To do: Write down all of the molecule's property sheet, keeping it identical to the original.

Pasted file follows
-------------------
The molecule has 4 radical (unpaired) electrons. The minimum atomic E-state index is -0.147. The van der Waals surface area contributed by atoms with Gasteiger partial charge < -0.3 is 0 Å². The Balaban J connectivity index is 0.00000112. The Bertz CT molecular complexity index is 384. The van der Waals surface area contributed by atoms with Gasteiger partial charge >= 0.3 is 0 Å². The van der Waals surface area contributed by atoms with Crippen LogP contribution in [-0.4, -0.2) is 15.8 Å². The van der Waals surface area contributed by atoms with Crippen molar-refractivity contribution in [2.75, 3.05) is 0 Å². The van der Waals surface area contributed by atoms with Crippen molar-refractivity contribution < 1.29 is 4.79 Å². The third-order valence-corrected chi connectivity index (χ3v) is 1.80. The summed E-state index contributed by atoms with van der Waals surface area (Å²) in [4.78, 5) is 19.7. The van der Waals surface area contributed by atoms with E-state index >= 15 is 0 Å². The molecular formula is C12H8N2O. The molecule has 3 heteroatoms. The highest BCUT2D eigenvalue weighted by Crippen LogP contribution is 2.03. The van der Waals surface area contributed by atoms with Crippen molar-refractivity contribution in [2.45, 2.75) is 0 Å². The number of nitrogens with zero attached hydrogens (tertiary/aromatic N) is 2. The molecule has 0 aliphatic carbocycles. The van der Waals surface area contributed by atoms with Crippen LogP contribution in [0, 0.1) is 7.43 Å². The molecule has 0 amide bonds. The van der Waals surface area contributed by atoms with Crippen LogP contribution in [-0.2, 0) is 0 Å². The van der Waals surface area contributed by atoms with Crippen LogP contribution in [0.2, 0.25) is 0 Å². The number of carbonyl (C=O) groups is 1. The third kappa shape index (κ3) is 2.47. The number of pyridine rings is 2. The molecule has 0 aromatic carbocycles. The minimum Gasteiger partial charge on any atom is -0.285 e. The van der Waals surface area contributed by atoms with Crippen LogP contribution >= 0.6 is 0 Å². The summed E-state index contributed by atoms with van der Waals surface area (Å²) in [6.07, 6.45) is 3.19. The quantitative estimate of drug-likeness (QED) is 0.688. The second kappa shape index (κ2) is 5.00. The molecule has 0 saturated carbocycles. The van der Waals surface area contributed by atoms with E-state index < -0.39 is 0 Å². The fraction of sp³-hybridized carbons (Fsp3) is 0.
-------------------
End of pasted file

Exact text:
The molecule has 4 radical (unpaired) electrons. The minimum atomic E-state index is -0.147. The van der Waals surface area contributed by atoms with Gasteiger partial charge < -0.3 is 0 Å². The Balaban J connectivity index is 0.00000112. The Bertz CT molecular complexity index is 384. The van der Waals surface area contributed by atoms with Gasteiger partial charge >= 0.3 is 0 Å². The van der Waals surface area contributed by atoms with Crippen LogP contribution in [-0.4, -0.2) is 15.8 Å². The van der Waals surface area contributed by atoms with Crippen molar-refractivity contribution in [2.75, 3.05) is 0 Å². The van der Waals surface area contributed by atoms with Crippen molar-refractivity contribution < 1.29 is 4.79 Å². The third-order valence-corrected chi connectivity index (χ3v) is 1.80. The summed E-state index contributed by atoms with van der Waals surface area (Å²) in [4.78, 5) is 19.7. The van der Waals surface area contributed by atoms with E-state index >= 15 is 0 Å². The molecular formula is C12H8N2O. The molecule has 3 heteroatoms. The highest BCUT2D eigenvalue weighted by Crippen LogP contribution is 2.03. The van der Waals surface area contributed by atoms with Crippen molar-refractivity contribution in [2.45, 2.75) is 0 Å². The number of nitrogens with zero attached hydrogens (tertiary/aromatic N) is 2. The molecule has 0 aliphatic carbocycles. The van der Waals surface area contributed by atoms with Crippen LogP contribution in [0, 0.1) is 7.43 Å². The molecule has 0 amide bonds. The van der Waals surface area contributed by atoms with Crippen LogP contribution in [-0.2, 0) is 0 Å². The van der Waals surface area contributed by atoms with Crippen LogP contribution in [0.2, 0.25) is 0 Å². The number of carbonyl (C=O) groups is 1. The third kappa shape index (κ3) is 2.47. The number of pyridine rings is 2. The molecule has 0 aromatic carbocycles. The minimum Gasteiger partial charge on any atom is -0.285 e. The van der Waals surface area contributed by atoms with Crippen LogP contribution >= 0.6 is 0 Å². The summed E-state index contributed by atoms with van der Waals surface area (Å²) in [6.07, 6.45) is 3.19. The quantitative estimate of drug-likeness (QED) is 0.688. The second kappa shape index (κ2) is 5.00. The molecule has 0 saturated carbocycles. The van der Waals surface area contributed by atoms with E-state index < -0.39 is 0 Å². The fraction of sp³-hybridized carbons (Fsp3) is 0.